O Bastardo: Pretos de Griffe
Little known by the public at large until not long ago, the Portuguese word empoderamento [empowerment] gained strength in the political debate to the point where it became the most looked-up word in the Aurélio dictionary, in 2016. Since then, its meaning has been emptied and shifted from its original concept, but it is still fundamental for the discussion concerning ethnic-racial and gender issues, as it touches on changes in the relationships of power of the so-called minorities. Created by educator Paulo Freire based on the English word empowerment, the word bears the idea of minimizing the effects of oppression, so it can be said that Freire created a special meaning for the word empoderamento in the context of philosophy and education, not being a movement that takes place from the outside in, like the term in English, but rather through an inner process, through the social achievements and advances of whoever is empowered.
This is the discussion at the center of the series Pretos de Griffe, which is also the title of the first solo show by O Bastardo at Casa Triângulo. His paintings portray a series of black figures that have gained an outstanding position – in terms of fame, but also of power – in their areas of activity, like Kanye West and Mano Brown. These two leading figures of the music and entertainment industry are a starting point for O Bastardo to also portray figures who are unknown to the public at large but have nonetheless played an important role in his network of relationships. He thus establishes a stand that symbolizes the general idea around this exhibition, with the aim of expanding the notion of griffe [designer label] beyond its literal sense to now denote ostentation – especially when this concept is linked to “the minorities.”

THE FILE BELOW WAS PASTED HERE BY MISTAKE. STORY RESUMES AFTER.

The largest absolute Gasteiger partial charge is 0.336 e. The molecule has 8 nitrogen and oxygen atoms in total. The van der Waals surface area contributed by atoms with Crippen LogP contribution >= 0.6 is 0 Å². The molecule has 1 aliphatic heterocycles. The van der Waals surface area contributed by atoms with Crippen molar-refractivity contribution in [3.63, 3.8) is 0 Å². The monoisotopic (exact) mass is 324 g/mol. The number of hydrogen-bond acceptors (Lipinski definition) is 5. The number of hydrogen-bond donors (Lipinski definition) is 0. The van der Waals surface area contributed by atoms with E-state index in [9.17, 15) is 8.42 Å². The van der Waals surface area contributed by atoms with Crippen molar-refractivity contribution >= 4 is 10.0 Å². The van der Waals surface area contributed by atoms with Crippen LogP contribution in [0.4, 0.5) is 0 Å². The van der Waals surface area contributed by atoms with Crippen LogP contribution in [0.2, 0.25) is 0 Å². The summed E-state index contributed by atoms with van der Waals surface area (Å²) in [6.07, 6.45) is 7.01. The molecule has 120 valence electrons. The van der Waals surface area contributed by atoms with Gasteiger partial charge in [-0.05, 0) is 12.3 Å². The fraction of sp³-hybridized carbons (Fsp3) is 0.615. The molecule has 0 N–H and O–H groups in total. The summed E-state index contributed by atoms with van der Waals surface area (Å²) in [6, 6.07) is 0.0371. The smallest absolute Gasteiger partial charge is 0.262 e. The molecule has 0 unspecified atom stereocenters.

Here, the artist portrays these characters freely, while also including indicators of lifestyle, such as colored or bleached hair and fashionable clothes that are eye catching for their neon colors. While the larger paintings show more of the context surrounding the portrayed characters, the smaller ones give more emphasis to the features of empowerment exalted by the artist, which blend relationships of power and influence with upward financial mobility – themes that impact the lives of the black population directly, on a daily basis.
The artist thus points to the need to take a fresh look at role of the black person in society, laying claim to a place of existence for these bodies no longer linked to historical traumas and violences, but now under a perspective of freedom. These paintings – prepared especially for this exhibition and shown here for the first time – therefore seek to normalize the success of black people through their achievements. Nevertheless, the portraits created by the artist evince codes that put this identity group into places that have always been absent from the narratives.
In his paintings with quick gestures, which also valorize and evidence the process of drawing directly on the canvas in relation to the final finishing, O Bastardo reflects the uneasiness of a new generation of racialized artists, who are now coming into their own and are urgently laying claim to processes of justice and the righting of historical wrongs. This inverted meaning in his painting can furthermore be aimed at rethinking the art object’s making in a way that is less academic and Eurocentric, and more “marginal” – just as graffiti and other manifestations of black culture have always been assigned a low status in relation to a notion of dominant high culture.
Among issues concerning the history of art or social policies, O Bastardo points to the urgent need for a historical revisionism that will enable black people to increasingly believe they are what they have always wanted to be: free to enjoy life in all its fullness.
by Carollina Lauriano